LensTip.com

Lens review

Tokina AT-X 165 PRO DX AF 16-50 mm f/2.8

9 June 2010
Arkadiusz Olech

8. Vignetting

Here we get to the next very serious Tokina’s problem. Combining a wide angle, a sensible focal range and good fastness, while keeping moderate dimensions and low vignetting is always a task difficult to achieve. The Tokina didn’t carry out that task in a way you can call, say, acceptable.

Tokina AT-X 165 PRO DX AF 16-50 mm f/2.8  - Vignetting


At 16 mm focal length and by f/2.8 the light fall-off in the frame corners amounted to as much as 49% (-1.94 EV). Applying f/4.0 we see it decrease to still distinctly visible level of 31%. On further stopping down there’s some improvement but quite unsatisfactory. By f/5.6 the vignetting is 23%, by f/8.0 it reaches still 17% and it decreases to more or less acceptable level of 14% only by f/11.


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Fortunately in the middle of the focal range the situation is significantly better. The vignetting, amounting to 26% (-0.88 aperture value), is bothersome only at the maximum relative aperture. By f/4.0 it decreases to 13% and by f/5.6 it becomes negligible - only 9%.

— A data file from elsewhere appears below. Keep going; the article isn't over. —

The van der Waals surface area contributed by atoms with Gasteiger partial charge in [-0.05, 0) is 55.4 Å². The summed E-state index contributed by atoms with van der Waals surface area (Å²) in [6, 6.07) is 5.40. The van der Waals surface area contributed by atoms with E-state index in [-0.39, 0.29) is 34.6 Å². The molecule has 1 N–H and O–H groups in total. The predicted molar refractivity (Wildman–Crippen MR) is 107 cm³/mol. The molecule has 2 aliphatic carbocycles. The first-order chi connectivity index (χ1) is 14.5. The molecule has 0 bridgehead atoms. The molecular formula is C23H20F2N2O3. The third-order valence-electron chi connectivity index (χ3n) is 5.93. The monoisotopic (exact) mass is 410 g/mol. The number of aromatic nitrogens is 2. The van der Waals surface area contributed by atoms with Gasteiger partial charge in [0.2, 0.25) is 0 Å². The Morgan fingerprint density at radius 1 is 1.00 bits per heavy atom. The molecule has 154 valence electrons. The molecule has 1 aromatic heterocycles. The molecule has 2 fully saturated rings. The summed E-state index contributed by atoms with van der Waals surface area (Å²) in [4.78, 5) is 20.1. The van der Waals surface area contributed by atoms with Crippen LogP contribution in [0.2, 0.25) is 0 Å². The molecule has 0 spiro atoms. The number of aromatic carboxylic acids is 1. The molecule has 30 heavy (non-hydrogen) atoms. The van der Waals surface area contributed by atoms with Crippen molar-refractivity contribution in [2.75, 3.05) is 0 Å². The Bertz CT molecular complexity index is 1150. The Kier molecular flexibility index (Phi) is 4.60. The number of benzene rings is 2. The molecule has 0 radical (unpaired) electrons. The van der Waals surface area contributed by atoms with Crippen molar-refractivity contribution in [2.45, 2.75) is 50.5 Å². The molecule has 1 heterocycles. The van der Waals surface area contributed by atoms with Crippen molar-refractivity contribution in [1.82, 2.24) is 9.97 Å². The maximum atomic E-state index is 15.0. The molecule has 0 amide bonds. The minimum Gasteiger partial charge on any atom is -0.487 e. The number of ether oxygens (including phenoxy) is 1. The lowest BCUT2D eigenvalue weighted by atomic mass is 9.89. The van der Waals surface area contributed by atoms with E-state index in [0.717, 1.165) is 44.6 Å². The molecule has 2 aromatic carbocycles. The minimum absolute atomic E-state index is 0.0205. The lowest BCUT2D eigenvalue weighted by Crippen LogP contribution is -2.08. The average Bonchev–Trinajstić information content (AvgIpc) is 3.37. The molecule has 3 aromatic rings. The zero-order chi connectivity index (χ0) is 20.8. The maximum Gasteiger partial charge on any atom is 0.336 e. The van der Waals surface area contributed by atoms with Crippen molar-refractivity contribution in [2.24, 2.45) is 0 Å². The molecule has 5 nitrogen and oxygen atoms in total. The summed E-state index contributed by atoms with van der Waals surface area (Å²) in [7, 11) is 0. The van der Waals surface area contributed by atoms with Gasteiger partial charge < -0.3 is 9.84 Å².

At 50 mm focal length the problem is also visible because by f/2.8 it reaches 28% (-0.95 EV). Luckily by f/4.0 it decreases to 14% and by f/5.6 it is just 8%.

Tokina AT-X 165 PRO DX AF 16-50 mm f/2.8  - Vignetting

Tokina AT-X 165 PRO DX AF 16-50 mm f/2.8  - Vignetting

Canon 20D

The smaller size of the Canon sensor should have the biggest influence on the results in the vignetting category. And indeed it does. At the most difficult combination of 16 mm and f/2.8 the brightness loss in the frame corners amounts to 35% (-1.26 EV), which is still high but it doesn’t put the Tokina in a bad light when you compare it to its competitors – only the Sigma 18-50 f/2.8 Macro fared better. On stopping down to f/4.0 we see the vignetting decrease to 22% and by f/5.6 it is 14%. Only by f/8.0 though the vignetting becomes imperceptible.

Tokina AT-X 165 PRO DX AF 16-50 mm f/2.8  - Vignetting


In the middle of the focal lengths range the situation is much better. At the maximum relative aperture the light fall-off in the frame corners amounts to 17% (-0.55 EV) and it becomes imperceptible already by f/4.0, where it decreases to 10%.

A slight worsening of the results we observe at 50 mm where, by f/2.8, the vignetting reaches 26% (-0.88 EV) and it decreases to 12% by f/4.0; by f/5.6 it is already at a negligible level (5%).

The chart below shows the comparison between the results of the Tokina and the other lenses, tested mainly on the Canon 20D sensor. It is obvious that although it features the widest angle at 16 mm focal length, the Tokina fares really well here.



Canon
17-55 IS
Nikkor
18-70
Sigma
18-50 Macro
Tamron
17-50
Tokina
16-50
beginning
40%
50%
23%
38%
35%
middle
32%
23%
18%
28%
17%
end
34%
40%
25%
33%
26%